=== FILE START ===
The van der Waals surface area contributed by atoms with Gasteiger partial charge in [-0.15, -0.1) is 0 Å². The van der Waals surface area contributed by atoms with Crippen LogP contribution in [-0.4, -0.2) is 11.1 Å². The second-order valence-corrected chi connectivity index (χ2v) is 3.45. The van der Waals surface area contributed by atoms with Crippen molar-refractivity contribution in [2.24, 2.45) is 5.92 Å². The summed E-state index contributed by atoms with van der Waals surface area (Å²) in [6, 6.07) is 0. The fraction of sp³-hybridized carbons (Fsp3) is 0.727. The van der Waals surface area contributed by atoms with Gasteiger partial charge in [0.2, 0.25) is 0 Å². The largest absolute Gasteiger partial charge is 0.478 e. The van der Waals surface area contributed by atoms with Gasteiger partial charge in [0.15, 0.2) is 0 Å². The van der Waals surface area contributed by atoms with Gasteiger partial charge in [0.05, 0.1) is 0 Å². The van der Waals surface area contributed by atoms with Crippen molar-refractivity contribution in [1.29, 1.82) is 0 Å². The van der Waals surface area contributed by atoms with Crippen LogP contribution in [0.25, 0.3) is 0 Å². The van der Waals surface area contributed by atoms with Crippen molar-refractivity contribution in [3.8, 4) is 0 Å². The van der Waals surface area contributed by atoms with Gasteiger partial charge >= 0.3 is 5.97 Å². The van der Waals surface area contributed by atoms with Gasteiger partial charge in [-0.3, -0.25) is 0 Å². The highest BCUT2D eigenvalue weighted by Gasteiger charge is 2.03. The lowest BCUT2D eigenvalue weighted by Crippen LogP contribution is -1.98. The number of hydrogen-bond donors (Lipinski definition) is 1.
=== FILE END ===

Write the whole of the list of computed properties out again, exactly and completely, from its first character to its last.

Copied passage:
The van der Waals surface area contributed by atoms with Gasteiger partial charge in [-0.15, -0.1) is 0 Å². The van der Waals surface area contributed by atoms with Crippen LogP contribution in [-0.4, -0.2) is 11.1 Å². The second-order valence-corrected chi connectivity index (χ2v) is 3.45. The van der Waals surface area contributed by atoms with Crippen molar-refractivity contribution in [2.24, 2.45) is 5.92 Å². The summed E-state index contributed by atoms with van der Waals surface area (Å²) in [6, 6.07) is 0. The fraction of sp³-hybridized carbons (Fsp3) is 0.727. The van der Waals surface area contributed by atoms with Gasteiger partial charge in [0.2, 0.25) is 0 Å². The largest absolute Gasteiger partial charge is 0.478 e. The van der Waals surface area contributed by atoms with Gasteiger partial charge in [0.15, 0.2) is 0 Å². The van der Waals surface area contributed by atoms with Gasteiger partial charge in [0.05, 0.1) is 0 Å². The van der Waals surface area contributed by atoms with Crippen molar-refractivity contribution in [1.29, 1.82) is 0 Å². The van der Waals surface area contributed by atoms with Crippen LogP contribution in [0.25, 0.3) is 0 Å². The van der Waals surface area contributed by atoms with Crippen molar-refractivity contribution in [3.8, 4) is 0 Å². The van der Waals surface area contributed by atoms with Gasteiger partial charge >= 0.3 is 5.97 Å². The van der Waals surface area contributed by atoms with Gasteiger partial charge in [-0.3, -0.25) is 0 Å². The highest BCUT2D eigenvalue weighted by Gasteiger charge is 2.03. The lowest BCUT2D eigenvalue weighted by Crippen LogP contribution is -1.98. The number of hydrogen-bond donors (Lipinski definition) is 1.